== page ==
Monday, September 21, 2009


Why do we love Halloween?

At Halloween we can be playful AND spooky without being too serious. We can play with our darker impulses during the holiday without acting on them. We can bring our shadows into light.

Books are a good place to grapple with the shadow. Peter Pan had his shadow. When he lost it, he returned to Wendy so she could sew it back on. GOOSEBUMPS has long been a series favorite. Now vampire tomes for teens and young adults flood the market. Our cultural shadow continues to morph and each generation draws its outline differently.

I have always enjoyed Halloween. I loved dressing up in costumes and looting neighborhood candy bowls. “Arghhh. Hand over your Snickers, Matey!” One Halloween I dressed up as "Laura" from LITTLE HOUSE ON THE PRAIRIE in a sunbonnet and gingham dress. Another year I was a hobo. More creative costumes usually involved wearing a painted cardboard box.

In retrospect, my favorite costume was the one my Mom made 5 minutes before my bus came.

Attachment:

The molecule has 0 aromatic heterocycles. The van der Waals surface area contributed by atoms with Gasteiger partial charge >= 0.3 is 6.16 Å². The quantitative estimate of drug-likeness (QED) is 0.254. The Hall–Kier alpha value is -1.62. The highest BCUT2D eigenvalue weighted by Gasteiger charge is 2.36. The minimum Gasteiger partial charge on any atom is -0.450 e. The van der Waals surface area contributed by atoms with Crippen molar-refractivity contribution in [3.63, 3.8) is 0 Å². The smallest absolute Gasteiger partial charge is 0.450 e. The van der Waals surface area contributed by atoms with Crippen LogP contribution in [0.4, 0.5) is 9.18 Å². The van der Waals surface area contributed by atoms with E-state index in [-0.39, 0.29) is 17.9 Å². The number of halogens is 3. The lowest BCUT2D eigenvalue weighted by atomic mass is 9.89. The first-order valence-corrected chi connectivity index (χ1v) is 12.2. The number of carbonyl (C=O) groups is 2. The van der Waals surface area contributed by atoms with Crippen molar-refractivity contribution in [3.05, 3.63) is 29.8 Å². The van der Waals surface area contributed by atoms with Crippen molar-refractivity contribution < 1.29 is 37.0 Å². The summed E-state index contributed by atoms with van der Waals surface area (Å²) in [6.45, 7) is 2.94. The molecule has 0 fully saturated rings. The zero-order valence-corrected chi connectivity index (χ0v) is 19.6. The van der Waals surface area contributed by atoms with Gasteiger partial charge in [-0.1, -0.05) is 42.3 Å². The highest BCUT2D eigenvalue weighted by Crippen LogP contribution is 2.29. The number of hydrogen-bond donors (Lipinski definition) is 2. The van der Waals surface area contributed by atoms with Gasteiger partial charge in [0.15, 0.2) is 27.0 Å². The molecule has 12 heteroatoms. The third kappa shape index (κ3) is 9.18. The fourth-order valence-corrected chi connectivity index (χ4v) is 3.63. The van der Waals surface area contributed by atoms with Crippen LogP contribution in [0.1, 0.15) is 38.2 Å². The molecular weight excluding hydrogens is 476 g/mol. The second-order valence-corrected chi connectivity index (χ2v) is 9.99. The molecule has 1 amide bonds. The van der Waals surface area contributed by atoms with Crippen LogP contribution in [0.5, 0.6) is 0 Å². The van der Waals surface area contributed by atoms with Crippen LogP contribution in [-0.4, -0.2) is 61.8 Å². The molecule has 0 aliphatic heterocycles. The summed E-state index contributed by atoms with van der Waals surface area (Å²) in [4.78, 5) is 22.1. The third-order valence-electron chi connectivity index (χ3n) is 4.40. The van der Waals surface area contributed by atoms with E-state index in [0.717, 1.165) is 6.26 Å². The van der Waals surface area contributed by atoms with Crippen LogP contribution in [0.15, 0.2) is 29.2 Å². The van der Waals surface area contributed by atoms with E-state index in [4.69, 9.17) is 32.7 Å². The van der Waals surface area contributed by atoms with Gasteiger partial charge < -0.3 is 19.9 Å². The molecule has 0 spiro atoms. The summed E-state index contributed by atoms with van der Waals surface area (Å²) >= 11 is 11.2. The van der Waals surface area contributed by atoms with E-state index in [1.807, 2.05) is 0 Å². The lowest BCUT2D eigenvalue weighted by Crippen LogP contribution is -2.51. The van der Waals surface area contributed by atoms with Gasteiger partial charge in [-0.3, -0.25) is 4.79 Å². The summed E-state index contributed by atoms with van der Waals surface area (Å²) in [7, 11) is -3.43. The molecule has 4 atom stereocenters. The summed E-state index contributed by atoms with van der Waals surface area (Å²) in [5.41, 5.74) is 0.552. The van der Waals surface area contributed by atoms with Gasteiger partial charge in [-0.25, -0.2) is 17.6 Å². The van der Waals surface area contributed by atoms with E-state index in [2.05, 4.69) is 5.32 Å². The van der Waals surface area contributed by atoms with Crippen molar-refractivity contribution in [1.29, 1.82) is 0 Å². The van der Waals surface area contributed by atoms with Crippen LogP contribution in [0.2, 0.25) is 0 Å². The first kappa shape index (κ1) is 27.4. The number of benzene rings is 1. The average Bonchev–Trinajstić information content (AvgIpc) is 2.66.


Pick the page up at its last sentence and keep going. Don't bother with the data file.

“Mom--- Mom---Mom. I have a Halloween parade at school today. I need a costume.”

Mom headed to the linen closet. She grabbed a white sheet and her pinking shears. She cut out eyeholes, threw the sheet over my head, tied a red yarn ribbon around my neck and pushed me out the door.

“There, you’re a ghost. Go catch your bus.”

“But, Mom, I don’t wanna be a ghost,” I whined.

Slam. Door shut, case closed.

“Yay. Boo.” I said as I dragged my dingy gray Chuck Taylors to the bus stop wearing my sad little ghost costume.

Mom never had a problem with her shadow.

(Photo credit: "Halloween in Sleepy Hollow, 1978", by Emilie Spaulding)

Monday, September 14, 2009

The Hokey Pokey: What I Learned at the 2009 NC Literary Festival at UNC

Kids love funny. They love spooky. Kids love characters that make them laugh and shriek. If it’s going to be spooky – it better be funny spooky.